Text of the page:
The result is night-and-day differences between the House and Senate spending bills, illustrated most dramatically by a $164 billion Senate measure unveiled Tuesday by liberal Democrat Tom Harkin of Iowa. The measure — which funds education, health, and labor programs — is 26 percent more than a yet-to-be-released House version.
Even as advocates for the poor worry about budget cuts forcing poor preschoolers from Head Start, the Senate measure promises to increase the program by $1.6 billion or about 20 percent. Health research would win a small increase, as would Title I grants to help educate disadvantaged school children.
Republicans say the Senate bills are filled with empty promises. Even if they were enacted over GOP opposition, they would be subject to the across-the-board cuts known as sequestration that would bring them down to the $967 billion level embraced by Republicans.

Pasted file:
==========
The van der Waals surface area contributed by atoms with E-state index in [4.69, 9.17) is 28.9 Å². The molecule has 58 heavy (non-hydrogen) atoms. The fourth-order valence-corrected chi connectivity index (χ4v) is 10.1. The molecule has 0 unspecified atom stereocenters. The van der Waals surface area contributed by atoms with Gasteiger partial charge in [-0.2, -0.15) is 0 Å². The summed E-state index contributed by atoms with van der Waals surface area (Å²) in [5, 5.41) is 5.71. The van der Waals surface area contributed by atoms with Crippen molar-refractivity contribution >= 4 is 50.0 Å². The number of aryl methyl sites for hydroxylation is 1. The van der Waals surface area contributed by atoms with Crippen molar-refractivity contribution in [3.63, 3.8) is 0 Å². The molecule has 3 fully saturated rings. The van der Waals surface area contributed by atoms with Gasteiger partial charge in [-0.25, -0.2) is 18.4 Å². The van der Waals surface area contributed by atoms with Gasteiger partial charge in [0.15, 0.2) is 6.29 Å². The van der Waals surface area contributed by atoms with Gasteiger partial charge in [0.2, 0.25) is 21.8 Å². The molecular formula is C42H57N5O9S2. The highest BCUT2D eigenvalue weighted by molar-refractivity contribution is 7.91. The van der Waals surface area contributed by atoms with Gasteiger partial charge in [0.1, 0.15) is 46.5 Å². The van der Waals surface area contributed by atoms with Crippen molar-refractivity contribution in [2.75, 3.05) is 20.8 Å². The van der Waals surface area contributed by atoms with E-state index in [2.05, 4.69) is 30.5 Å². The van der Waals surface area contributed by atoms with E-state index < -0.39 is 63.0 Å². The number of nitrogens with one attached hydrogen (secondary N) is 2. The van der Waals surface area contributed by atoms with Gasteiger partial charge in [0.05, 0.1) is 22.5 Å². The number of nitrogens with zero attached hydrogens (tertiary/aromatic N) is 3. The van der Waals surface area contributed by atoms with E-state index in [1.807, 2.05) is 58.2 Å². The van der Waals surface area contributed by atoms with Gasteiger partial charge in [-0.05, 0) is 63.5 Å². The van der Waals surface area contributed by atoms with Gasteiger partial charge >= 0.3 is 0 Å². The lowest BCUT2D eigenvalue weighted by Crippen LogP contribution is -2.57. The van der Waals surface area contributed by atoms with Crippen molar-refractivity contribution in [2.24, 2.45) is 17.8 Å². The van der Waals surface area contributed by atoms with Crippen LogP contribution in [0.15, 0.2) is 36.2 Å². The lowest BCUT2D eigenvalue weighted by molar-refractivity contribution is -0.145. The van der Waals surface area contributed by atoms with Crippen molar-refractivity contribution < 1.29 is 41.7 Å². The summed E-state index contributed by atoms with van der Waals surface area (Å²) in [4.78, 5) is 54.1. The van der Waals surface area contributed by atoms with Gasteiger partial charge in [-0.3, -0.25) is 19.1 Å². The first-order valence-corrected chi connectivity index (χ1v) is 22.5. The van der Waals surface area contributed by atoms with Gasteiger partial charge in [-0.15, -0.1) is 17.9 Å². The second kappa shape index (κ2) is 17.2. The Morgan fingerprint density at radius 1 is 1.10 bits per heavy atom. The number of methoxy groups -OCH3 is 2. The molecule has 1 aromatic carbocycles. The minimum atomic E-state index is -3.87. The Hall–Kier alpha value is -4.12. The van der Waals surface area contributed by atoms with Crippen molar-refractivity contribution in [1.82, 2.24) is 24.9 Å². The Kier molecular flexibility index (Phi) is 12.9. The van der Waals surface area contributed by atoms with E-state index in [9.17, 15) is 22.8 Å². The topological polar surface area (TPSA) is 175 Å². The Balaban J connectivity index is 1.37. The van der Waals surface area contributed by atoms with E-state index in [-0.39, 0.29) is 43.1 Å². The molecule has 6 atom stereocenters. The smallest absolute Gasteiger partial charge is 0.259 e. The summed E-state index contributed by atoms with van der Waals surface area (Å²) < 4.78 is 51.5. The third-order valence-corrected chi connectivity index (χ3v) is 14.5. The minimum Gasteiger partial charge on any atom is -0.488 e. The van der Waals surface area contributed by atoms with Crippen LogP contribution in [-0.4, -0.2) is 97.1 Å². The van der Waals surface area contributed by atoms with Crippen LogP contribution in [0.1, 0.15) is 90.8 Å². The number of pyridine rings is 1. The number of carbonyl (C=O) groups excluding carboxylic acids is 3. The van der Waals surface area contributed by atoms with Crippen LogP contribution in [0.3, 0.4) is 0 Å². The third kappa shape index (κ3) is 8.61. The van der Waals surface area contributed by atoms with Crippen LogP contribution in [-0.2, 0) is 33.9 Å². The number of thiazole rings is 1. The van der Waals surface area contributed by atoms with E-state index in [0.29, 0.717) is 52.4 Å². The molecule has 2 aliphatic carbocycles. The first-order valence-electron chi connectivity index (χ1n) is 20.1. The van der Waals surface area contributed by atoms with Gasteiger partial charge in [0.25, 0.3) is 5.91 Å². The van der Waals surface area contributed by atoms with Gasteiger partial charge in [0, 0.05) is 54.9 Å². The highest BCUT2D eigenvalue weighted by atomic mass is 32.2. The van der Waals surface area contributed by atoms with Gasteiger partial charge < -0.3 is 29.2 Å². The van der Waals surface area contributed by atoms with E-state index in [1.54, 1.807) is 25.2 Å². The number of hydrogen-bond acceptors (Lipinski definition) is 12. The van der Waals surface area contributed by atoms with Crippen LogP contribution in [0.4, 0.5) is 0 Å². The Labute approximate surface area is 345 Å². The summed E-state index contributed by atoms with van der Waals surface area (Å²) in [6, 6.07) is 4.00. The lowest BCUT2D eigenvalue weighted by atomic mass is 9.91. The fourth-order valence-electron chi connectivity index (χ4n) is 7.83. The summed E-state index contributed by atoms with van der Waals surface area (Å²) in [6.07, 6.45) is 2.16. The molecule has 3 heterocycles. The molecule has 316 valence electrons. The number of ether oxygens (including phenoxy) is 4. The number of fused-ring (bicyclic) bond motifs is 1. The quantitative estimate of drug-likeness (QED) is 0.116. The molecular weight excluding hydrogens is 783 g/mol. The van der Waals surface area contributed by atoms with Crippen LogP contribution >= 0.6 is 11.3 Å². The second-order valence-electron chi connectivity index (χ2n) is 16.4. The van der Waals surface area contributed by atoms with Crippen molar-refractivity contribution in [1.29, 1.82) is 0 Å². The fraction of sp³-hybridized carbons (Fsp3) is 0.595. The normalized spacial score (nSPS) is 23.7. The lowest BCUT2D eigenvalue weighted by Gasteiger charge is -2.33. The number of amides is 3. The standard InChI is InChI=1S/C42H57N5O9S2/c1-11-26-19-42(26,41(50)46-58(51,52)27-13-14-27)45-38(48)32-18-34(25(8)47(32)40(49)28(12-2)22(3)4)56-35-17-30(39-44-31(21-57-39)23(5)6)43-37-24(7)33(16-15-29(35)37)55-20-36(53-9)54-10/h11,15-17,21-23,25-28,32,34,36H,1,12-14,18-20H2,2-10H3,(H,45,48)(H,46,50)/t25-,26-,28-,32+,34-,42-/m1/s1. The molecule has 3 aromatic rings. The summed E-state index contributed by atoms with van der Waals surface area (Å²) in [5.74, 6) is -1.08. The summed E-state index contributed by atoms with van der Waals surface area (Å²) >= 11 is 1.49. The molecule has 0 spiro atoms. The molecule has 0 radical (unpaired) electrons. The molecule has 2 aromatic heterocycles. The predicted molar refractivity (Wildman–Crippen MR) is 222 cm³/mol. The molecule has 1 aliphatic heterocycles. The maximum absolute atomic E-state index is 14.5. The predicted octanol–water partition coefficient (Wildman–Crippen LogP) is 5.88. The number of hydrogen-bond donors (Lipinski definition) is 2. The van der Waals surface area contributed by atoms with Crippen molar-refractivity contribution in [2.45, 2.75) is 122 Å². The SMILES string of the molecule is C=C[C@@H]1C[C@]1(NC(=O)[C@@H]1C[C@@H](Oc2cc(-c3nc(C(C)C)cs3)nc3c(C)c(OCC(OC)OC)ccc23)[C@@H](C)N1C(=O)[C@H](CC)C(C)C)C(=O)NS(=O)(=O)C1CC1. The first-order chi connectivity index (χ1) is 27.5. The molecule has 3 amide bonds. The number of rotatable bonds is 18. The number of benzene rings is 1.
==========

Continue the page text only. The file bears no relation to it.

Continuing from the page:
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Sequestration is required because Congress and Obama failed to follow up a 2011 budget pact with deficit cuts beyond the bitterly fought tax increase on upper-bracket earners.
For their part, Democrats say Republicans are offering empty promises as well — to defense hawks upset by sequestration. House GOP increases for the Pentagon would automatically be rolled back through sequestration, as would Senate Democrats' efforts to increase domestic programs.
By contrast, the House measures unveiled Tuesday are laced with painful cuts. While the FBI is exempted, NASA would absorb an almost $1 billion cut below 2013 levels. Spending on federal buildings would be cut $2.4 billion below Obama's request and the U.S. Marshals Service, the federal prison system and the Drug Enforcement Administration also would be cut.
Material from the Associated Press was used in this story.